3. ^ "Congressional Budget Office Cost Estimate S.2590 (August 9, 2006)". Congressional Budget Office. Retrieved September 1, 2006. 
  4. ^ a b c "Sen. Stevens is 'the secret senator'". CNN. Retrieved August 30, 2006. 
  5. ^ a b c Rebecca Carr. "Byrd Admits He Placed A Hold, Now Lifts It". Palm Beach Post. Retrieved August 31, 2006. 
  6. ^ President Bush Signs Federal Funding Accountability and Transparency Act The White House, September 26, 2006
  7. ^ S. 3077: Strengthening Transparency and Accountability in Federal Spending Act of 2008 Govtrack.us, 2007-2008 (110th Congress)
  8. ^ a b "Federal Funding Accountability and Transparency Act of 2006 (S. 2590) Text" (PDF). GPO. Retrieved August 32, 2006.  Check date values in: |accessdate= (help)
  9. ^ a b c Hatch, Garrett L. (October 22, 2008). "The Federal Funding Accountability and Transparency Act: Implementation and Proposed Amendments". Congressional Research Service.  Order Code RL34718
  10. ^ a b "All Congressional Action on S. 2590". THOMAS.gov. Retrieved August 29, 2006. 
  11. ^ Bill Frist, M.D. "Now is the Time to Act on S. 2590". Volunteer Political Action Committee (VOLPAC). Retrieved September 1, 2006. 
  12. ^ Bill Frist, M.D. "A Triumph for Transparency in Government". Volunteer Political Action Committee (VOLPAC). Retrieved September 7, 2006. 
  13. ^ Jonathan E. Kaplan. "Stellar staffers in a dark and dismal year". The Hill. Retrieved June 30, 2009.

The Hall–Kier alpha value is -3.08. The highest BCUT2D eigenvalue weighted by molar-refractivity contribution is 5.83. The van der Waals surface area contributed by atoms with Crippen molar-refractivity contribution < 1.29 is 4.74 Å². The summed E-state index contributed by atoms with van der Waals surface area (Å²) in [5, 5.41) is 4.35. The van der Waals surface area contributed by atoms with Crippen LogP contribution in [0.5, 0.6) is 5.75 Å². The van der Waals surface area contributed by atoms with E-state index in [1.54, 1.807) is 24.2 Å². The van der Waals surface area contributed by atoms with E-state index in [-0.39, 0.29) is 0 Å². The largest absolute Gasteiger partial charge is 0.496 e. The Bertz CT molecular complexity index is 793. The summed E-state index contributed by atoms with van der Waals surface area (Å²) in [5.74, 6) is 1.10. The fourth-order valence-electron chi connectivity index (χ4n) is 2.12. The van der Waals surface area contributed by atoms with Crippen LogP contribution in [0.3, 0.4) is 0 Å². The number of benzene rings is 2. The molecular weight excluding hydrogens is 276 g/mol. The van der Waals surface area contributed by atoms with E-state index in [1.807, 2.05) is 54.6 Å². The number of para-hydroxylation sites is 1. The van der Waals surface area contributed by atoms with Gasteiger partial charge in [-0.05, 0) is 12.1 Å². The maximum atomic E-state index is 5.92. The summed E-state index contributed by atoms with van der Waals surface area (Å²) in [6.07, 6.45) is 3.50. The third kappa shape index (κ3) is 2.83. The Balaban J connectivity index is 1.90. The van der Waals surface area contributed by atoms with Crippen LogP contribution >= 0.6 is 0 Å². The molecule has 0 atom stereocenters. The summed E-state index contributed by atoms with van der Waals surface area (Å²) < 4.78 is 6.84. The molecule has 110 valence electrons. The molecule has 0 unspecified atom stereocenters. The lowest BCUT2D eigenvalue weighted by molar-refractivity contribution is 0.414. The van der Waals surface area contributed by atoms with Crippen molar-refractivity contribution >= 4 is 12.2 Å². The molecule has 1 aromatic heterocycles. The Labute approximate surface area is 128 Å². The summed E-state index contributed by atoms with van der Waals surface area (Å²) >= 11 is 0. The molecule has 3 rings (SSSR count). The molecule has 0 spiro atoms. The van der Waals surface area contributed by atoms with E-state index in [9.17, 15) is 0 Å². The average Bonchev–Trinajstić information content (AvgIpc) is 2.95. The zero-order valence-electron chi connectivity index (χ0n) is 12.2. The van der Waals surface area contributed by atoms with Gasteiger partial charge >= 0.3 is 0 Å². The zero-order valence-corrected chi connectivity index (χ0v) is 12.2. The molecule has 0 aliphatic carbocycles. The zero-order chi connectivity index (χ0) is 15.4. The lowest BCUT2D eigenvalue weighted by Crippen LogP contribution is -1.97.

14. ^ "Senate Concurrent Resolution 114 Summary". THOMAS.gov. Retrieved September 14, 2006. 
  15. ^ Dug Begley. "Coburn Critical Of Colleagues". Times Record of Fort Smith, Arkansas. Retrieved August 30, 2006. 
  16. ^ "TPMmuckraker's "Secret Hold" Tally". TPMmuckraker.com. Retrieved August 29, 2006. 
  17. ^ Paul Kiel. "Blogosphere Unites in Pursuit of Masked Senator". TPMmuckraker.com. Retrieved August 29, 2006. 
  18. ^ "Who is the Secret Holder?". 
  19. ^ Liz Mair. "We need S. 2590. So won't the secret holder please stand up?". GOPProgress. Retrieved September 7, 2006. 
  20. ^ "Bush signs transparency bill". TimChapmanBlog. Retrieved September 26, 2006. 
  21. ^ "Amendment to the Federal Financial Assistance Management Improvement Act of 1999 Summary". THOMAS.gov. Retrieved August 29, 2006. 
  22. ^ a b Elizabeth Williamson (December 13, 2007). "OMB Offers an Easy Way to Follow the Money". The Washington Post. Retrieved 2008-01-21. 
  23. ^ Ed O'Keefe (14 April 2011). "Budget could close the door on open government" (blog posting). Federal Eye. Washington Post. Retrieved 16 April 2011.